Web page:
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From $\text{\Delta}\theta =\frac{\text{\Delta}s}{r}$ we see that $\text{\Delta}s=r\text{\Delta}\theta $ . Substituting this into the expression for $v$ gives
We write this relationship in two different ways and gain two different insights:
The first relationship in $v=\mathrm{r\omega}\text{or}\omega =\frac{v}{r}$ states that the linear velocity $v$ is proportional to the distance from the center of rotation, thus, it is largest for a point on the rim (largest $r$ ), as you might expect. We can also call this linear speed $v$ of a point on the rim the tangential speed . The second relationship in $v=\mathrm{r\omega}\text{or}\omega =\frac{v}{r}$ can be illustrated by considering the tire of a moving car. Note that the speed of a point on the rim of the tire is the same as the speed $v$ of the car. See [link] . So the faster the car moves, the faster the tire spins—large $v$ means a large $\omega $ , because $v=\mathrm{r\omega}$ . Similarly, a larger-radius tire rotating at the same angular velocity ( $\omega $ ) will produce a greater linear speed ( $v$ ) for the car.
Calculate the angular velocity of a 0.300 m radius car tire when the car travels at $\text{15}\text{.}0\phantom{\rule{0.25em}{0ex}}\text{m/s}$ (about $\text{54}\phantom{\rule{0.25em}{0ex}}\text{km/h}$ ). See [link] .
Strategy
Because the linear speed of the tire rim is the same as the speed of the car, we have $v=\text{15.0 m/s}.$ The radius of the tire is given to be $r=\text{0.300 m}.$ Knowing $v$ and $r$ , we can use the second relationship in $v=\mathrm{r\omega},\omega =\frac{v}{r}$ to calculate the angular velocity.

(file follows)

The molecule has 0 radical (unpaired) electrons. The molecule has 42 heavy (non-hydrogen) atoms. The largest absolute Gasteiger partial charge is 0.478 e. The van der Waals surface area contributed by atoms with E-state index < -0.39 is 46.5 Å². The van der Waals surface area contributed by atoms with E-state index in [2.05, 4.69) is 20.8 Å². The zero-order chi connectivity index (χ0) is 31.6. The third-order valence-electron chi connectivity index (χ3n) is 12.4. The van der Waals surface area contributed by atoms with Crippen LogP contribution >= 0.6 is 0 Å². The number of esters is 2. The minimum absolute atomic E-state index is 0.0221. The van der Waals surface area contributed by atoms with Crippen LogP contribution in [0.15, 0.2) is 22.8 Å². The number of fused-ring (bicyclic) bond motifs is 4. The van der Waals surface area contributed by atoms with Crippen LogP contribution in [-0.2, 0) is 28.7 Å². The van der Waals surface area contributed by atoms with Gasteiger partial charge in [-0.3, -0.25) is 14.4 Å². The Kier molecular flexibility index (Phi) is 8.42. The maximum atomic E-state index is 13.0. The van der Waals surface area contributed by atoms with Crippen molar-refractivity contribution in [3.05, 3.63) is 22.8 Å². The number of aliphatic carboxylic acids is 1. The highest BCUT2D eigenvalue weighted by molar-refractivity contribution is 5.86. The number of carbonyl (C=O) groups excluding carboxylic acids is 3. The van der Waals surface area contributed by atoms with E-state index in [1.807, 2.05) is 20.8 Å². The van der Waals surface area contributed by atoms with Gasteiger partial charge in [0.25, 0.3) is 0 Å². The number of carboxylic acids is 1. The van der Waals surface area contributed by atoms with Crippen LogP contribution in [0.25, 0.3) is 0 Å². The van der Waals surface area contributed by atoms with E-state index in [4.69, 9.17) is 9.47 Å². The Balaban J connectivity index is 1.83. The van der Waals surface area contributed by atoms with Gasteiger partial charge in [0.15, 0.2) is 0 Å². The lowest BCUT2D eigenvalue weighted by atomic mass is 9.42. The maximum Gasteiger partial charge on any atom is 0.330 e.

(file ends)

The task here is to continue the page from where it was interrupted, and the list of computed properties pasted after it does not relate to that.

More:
Solution
To calculate the angular velocity, we will use the following relationship:
Substituting the knowns,
Discussion
When we cancel units in the above calculation, we get 50.0/s. But the angular velocity must have units of rad/s. Because radians are actually unitless (radians are defined as a ratio of distance), we can simply insert them into the answer for the angular velocity. Also note that if an earth mover with much larger tires, say 1.20 m in radius, were moving at the same speed of 15.0 m/s, its tires would rotate more slowly. They would have an angular velocity
Both $\omega $ and $v$ have directions (hence they are angular and linear velocities , respectively). Angular velocity has only two directions with respect to the axis of rotation—it is either clockwise or counterclockwise. Linear velocity is tangent to the path, as illustrated in [link] .
Tie an object to the end of a string and swing it around in a horizontal circle above your head (swing at your wrist). Maintain uniform speed as the object swings and measure the angular velocity of the motion. What is the approximate speed of the object? Identify a point close to your hand and take appropriate measurements to calculate the linear speed at this point. Identify other circular motions and measure their angular velocities.
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